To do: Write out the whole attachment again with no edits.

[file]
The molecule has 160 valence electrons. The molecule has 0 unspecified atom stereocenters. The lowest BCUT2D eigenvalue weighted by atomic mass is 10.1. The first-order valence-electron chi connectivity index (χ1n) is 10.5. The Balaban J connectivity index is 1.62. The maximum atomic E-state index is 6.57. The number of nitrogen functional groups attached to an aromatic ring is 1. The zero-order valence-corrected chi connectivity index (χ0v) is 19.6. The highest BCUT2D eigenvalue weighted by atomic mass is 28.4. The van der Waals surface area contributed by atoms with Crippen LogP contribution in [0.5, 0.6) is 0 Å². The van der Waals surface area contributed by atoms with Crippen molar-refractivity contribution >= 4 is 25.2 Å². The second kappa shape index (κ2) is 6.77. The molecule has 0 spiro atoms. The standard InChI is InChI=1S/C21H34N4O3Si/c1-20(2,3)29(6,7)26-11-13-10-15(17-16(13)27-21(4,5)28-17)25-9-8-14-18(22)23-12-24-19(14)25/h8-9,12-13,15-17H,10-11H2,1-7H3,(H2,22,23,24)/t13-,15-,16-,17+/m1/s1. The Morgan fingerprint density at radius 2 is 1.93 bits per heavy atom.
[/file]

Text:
The molecule has 160 valence electrons. The molecule has 0 unspecified atom stereocenters. The lowest BCUT2D eigenvalue weighted by atomic mass is 10.1. The first-order valence-electron chi connectivity index (χ1n) is 10.5. The Balaban J connectivity index is 1.62. The maximum atomic E-state index is 6.57. The number of nitrogen functional groups attached to an aromatic ring is 1. The zero-order valence-corrected chi connectivity index (χ0v) is 19.6. The highest BCUT2D eigenvalue weighted by atomic mass is 28.4. The van der Waals surface area contributed by atoms with Crippen LogP contribution in [0.5, 0.6) is 0 Å². The van der Waals surface area contributed by atoms with Crippen molar-refractivity contribution >= 4 is 25.2 Å². The second kappa shape index (κ2) is 6.77. The molecule has 0 spiro atoms. The standard InChI is InChI=1S/C21H34N4O3Si/c1-20(2,3)29(6,7)26-11-13-10-15(17-16(13)27-21(4,5)28-17)25-9-8-14-18(22)23-12-24-19(14)25/h8-9,12-13,15-17H,10-11H2,1-7H3,(H2,22,23,24)/t13-,15-,16-,17+/m1/s1. The Morgan fingerprint density at radius 2 is 1.93 bits per heavy atom.